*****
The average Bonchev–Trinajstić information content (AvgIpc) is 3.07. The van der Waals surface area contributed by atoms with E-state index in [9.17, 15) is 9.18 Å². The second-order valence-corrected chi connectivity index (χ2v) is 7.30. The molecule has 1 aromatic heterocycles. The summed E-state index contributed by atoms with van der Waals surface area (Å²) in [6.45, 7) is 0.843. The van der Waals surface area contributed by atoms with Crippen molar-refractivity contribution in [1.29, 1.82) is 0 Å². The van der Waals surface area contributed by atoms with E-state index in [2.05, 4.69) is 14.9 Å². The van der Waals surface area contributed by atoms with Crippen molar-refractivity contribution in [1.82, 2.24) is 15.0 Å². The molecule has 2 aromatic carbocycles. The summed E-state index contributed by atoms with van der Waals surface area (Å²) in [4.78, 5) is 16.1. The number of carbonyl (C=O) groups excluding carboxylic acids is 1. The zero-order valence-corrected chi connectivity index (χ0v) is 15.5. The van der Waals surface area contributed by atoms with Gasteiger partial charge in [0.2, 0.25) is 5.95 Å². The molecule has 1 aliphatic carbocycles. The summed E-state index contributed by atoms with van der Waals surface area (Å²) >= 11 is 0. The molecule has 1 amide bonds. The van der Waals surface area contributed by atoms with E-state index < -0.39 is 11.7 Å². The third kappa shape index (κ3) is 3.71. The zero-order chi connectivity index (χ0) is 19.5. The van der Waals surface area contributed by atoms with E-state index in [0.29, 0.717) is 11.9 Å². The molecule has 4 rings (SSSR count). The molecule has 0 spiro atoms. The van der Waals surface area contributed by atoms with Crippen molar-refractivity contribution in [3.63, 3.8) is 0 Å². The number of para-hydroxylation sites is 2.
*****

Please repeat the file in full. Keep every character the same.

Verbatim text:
The average Bonchev–Trinajstić information content (AvgIpc) is 3.07. The van der Waals surface area contributed by atoms with E-state index in [9.17, 15) is 9.18 Å². The second-order valence-corrected chi connectivity index (χ2v) is 7.30. The molecule has 1 aromatic heterocycles. The summed E-state index contributed by atoms with van der Waals surface area (Å²) in [6.45, 7) is 0.843. The van der Waals surface area contributed by atoms with Crippen molar-refractivity contribution in [1.29, 1.82) is 0 Å². The van der Waals surface area contributed by atoms with E-state index in [2.05, 4.69) is 14.9 Å². The van der Waals surface area contributed by atoms with Crippen molar-refractivity contribution in [1.82, 2.24) is 15.0 Å². The molecule has 2 aromatic carbocycles. The summed E-state index contributed by atoms with van der Waals surface area (Å²) in [4.78, 5) is 16.1. The number of carbonyl (C=O) groups excluding carboxylic acids is 1. The zero-order valence-corrected chi connectivity index (χ0v) is 15.5. The van der Waals surface area contributed by atoms with Gasteiger partial charge in [0.2, 0.25) is 5.95 Å². The molecule has 1 aliphatic carbocycles. The summed E-state index contributed by atoms with van der Waals surface area (Å²) >= 11 is 0. The molecule has 1 amide bonds. The van der Waals surface area contributed by atoms with E-state index < -0.39 is 11.7 Å². The third kappa shape index (κ3) is 3.71. The zero-order chi connectivity index (χ0) is 19.5. The van der Waals surface area contributed by atoms with E-state index in [0.29, 0.717) is 11.9 Å². The molecule has 4 rings (SSSR count). The molecule has 0 spiro atoms. The van der Waals surface area contributed by atoms with Crippen molar-refractivity contribution in [3.63, 3.8) is 0 Å². The number of para-hydroxylation sites is 2.